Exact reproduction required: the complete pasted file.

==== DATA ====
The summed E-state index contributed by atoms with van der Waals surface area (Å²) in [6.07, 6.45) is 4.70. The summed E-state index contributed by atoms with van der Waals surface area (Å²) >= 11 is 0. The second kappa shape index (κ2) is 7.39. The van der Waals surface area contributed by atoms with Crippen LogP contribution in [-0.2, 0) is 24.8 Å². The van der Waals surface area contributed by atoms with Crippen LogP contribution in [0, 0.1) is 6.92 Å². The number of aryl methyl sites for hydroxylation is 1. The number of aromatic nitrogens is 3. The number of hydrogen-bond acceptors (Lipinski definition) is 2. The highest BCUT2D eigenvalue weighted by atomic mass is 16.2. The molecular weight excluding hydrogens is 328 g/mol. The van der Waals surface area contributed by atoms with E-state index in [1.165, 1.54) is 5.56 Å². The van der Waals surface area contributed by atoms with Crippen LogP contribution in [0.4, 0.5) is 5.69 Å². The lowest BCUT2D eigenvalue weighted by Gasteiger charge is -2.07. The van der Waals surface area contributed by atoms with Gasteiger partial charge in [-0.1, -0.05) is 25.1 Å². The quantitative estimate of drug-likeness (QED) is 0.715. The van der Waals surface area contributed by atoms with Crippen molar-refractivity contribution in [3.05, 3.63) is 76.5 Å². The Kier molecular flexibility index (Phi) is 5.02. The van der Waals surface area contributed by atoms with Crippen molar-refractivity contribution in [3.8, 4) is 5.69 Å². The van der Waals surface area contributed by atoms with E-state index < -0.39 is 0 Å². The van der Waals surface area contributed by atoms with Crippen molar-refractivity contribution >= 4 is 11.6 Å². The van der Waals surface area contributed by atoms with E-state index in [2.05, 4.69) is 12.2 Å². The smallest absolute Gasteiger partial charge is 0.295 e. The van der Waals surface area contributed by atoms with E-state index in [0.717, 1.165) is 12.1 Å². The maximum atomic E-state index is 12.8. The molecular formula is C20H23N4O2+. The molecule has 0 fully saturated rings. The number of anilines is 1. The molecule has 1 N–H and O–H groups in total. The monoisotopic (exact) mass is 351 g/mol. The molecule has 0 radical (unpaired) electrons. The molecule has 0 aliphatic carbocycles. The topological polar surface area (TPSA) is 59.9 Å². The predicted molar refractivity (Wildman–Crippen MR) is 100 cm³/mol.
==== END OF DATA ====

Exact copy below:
The summed E-state index contributed by atoms with van der Waals surface area (Å²) in [6.07, 6.45) is 4.70. The summed E-state index contributed by atoms with van der Waals surface area (Å²) >= 11 is 0. The second kappa shape index (κ2) is 7.39. The van der Waals surface area contributed by atoms with Crippen LogP contribution in [-0.2, 0) is 24.8 Å². The van der Waals surface area contributed by atoms with Crippen LogP contribution in [0, 0.1) is 6.92 Å². The number of aryl methyl sites for hydroxylation is 1. The number of aromatic nitrogens is 3. The number of hydrogen-bond acceptors (Lipinski definition) is 2. The highest BCUT2D eigenvalue weighted by atomic mass is 16.2. The molecular weight excluding hydrogens is 328 g/mol. The van der Waals surface area contributed by atoms with E-state index in [1.165, 1.54) is 5.56 Å². The van der Waals surface area contributed by atoms with Crippen LogP contribution in [0.4, 0.5) is 5.69 Å². The lowest BCUT2D eigenvalue weighted by Gasteiger charge is -2.07. The van der Waals surface area contributed by atoms with Gasteiger partial charge in [-0.1, -0.05) is 25.1 Å². The quantitative estimate of drug-likeness (QED) is 0.715. The van der Waals surface area contributed by atoms with Crippen molar-refractivity contribution in [3.05, 3.63) is 76.5 Å². The Kier molecular flexibility index (Phi) is 5.02. The van der Waals surface area contributed by atoms with Crippen molar-refractivity contribution in [3.8, 4) is 5.69 Å². The van der Waals surface area contributed by atoms with E-state index < -0.39 is 0 Å². The van der Waals surface area contributed by atoms with Crippen molar-refractivity contribution >= 4 is 11.6 Å². The van der Waals surface area contributed by atoms with E-state index in [2.05, 4.69) is 12.2 Å². The smallest absolute Gasteiger partial charge is 0.295 e. The van der Waals surface area contributed by atoms with E-state index in [0.717, 1.165) is 12.1 Å². The maximum atomic E-state index is 12.8. The molecular formula is C20H23N4O2+. The molecule has 0 fully saturated rings. The number of anilines is 1. The molecule has 1 N–H and O–H groups in total. The monoisotopic (exact) mass is 351 g/mol. The molecule has 0 radical (unpaired) electrons. The molecule has 0 aliphatic carbocycles. The topological polar surface area (TPSA) is 59.9 Å². The predicted molar refractivity (Wildman–Crippen MR) is 100 cm³/mol.